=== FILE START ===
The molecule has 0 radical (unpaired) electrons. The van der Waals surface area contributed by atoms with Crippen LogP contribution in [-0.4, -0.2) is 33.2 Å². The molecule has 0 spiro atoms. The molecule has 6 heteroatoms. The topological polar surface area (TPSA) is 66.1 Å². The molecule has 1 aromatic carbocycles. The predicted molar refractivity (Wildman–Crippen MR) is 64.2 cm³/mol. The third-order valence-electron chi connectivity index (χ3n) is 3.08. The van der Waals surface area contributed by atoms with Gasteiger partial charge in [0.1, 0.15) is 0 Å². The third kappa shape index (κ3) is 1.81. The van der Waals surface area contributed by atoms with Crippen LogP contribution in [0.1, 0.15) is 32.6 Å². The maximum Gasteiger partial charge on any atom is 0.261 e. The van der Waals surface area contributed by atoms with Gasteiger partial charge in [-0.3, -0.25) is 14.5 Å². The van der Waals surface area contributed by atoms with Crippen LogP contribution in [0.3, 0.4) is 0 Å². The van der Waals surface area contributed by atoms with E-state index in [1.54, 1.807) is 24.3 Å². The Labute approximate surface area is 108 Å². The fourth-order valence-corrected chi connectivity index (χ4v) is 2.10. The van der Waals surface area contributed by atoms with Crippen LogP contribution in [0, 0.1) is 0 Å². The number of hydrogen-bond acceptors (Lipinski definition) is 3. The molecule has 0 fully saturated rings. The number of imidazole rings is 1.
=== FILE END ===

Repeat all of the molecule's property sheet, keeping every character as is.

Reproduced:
The molecule has 0 radical (unpaired) electrons. The van der Waals surface area contributed by atoms with Crippen LogP contribution in [-0.4, -0.2) is 33.2 Å². The molecule has 0 spiro atoms. The molecule has 6 heteroatoms. The topological polar surface area (TPSA) is 66.1 Å². The molecule has 1 aromatic carbocycles. The predicted molar refractivity (Wildman–Crippen MR) is 64.2 cm³/mol. The third-order valence-electron chi connectivity index (χ3n) is 3.08. The van der Waals surface area contributed by atoms with Gasteiger partial charge in [0.1, 0.15) is 0 Å². The third kappa shape index (κ3) is 1.81. The van der Waals surface area contributed by atoms with Crippen LogP contribution in [0.1, 0.15) is 32.6 Å². The maximum Gasteiger partial charge on any atom is 0.261 e. The van der Waals surface area contributed by atoms with Gasteiger partial charge in [-0.3, -0.25) is 14.5 Å². The van der Waals surface area contributed by atoms with Crippen LogP contribution in [0.3, 0.4) is 0 Å². The van der Waals surface area contributed by atoms with E-state index in [1.54, 1.807) is 24.3 Å². The Labute approximate surface area is 108 Å². The fourth-order valence-corrected chi connectivity index (χ4v) is 2.10. The van der Waals surface area contributed by atoms with Crippen LogP contribution in [0, 0.1) is 0 Å². The number of hydrogen-bond acceptors (Lipinski definition) is 3. The molecule has 0 fully saturated rings. The number of imidazole rings is 1.